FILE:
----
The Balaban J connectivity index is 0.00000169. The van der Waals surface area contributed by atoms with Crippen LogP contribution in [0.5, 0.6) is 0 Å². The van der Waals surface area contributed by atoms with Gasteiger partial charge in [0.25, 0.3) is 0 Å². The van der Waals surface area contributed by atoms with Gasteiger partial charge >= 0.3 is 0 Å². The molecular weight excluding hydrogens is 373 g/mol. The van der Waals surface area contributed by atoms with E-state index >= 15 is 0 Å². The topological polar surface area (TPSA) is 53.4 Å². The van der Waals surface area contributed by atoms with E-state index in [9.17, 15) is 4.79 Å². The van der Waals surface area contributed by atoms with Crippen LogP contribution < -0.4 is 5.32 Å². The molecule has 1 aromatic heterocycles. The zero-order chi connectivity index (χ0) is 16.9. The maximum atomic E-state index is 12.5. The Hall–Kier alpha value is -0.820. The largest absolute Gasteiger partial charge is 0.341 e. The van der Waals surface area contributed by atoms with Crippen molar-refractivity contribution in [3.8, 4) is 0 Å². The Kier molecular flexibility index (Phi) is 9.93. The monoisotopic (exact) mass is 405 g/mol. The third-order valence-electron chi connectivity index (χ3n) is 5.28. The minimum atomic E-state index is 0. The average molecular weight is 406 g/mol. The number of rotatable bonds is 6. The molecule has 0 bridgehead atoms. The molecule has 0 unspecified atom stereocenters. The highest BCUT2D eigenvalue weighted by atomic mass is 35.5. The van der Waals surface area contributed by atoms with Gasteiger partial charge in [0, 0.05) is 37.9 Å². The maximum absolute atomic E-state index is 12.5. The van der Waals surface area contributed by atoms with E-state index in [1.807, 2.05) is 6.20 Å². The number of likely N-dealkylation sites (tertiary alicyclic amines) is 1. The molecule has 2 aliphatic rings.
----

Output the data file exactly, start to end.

The Balaban J connectivity index is 0.00000169. The van der Waals surface area contributed by atoms with Crippen LogP contribution in [0.5, 0.6) is 0 Å². The van der Waals surface area contributed by atoms with Gasteiger partial charge in [0.25, 0.3) is 0 Å². The van der Waals surface area contributed by atoms with Gasteiger partial charge >= 0.3 is 0 Å². The molecular weight excluding hydrogens is 373 g/mol. The van der Waals surface area contributed by atoms with E-state index >= 15 is 0 Å². The topological polar surface area (TPSA) is 53.4 Å². The van der Waals surface area contributed by atoms with E-state index in [9.17, 15) is 4.79 Å². The van der Waals surface area contributed by atoms with Crippen LogP contribution < -0.4 is 5.32 Å². The molecule has 1 aromatic heterocycles. The zero-order chi connectivity index (χ0) is 16.9. The maximum atomic E-state index is 12.5. The Hall–Kier alpha value is -0.820. The largest absolute Gasteiger partial charge is 0.341 e. The van der Waals surface area contributed by atoms with Crippen molar-refractivity contribution in [3.8, 4) is 0 Å². The Kier molecular flexibility index (Phi) is 9.93. The monoisotopic (exact) mass is 405 g/mol. The third-order valence-electron chi connectivity index (χ3n) is 5.28. The minimum atomic E-state index is 0. The average molecular weight is 406 g/mol. The number of rotatable bonds is 6. The molecule has 0 bridgehead atoms. The molecule has 0 unspecified atom stereocenters. The highest BCUT2D eigenvalue weighted by atomic mass is 35.5. The van der Waals surface area contributed by atoms with Gasteiger partial charge in [0, 0.05) is 37.9 Å². The maximum absolute atomic E-state index is 12.5. The van der Waals surface area contributed by atoms with E-state index in [1.807, 2.05) is 6.20 Å². The number of likely N-dealkylation sites (tertiary alicyclic amines) is 1. The molecule has 2 aliphatic rings.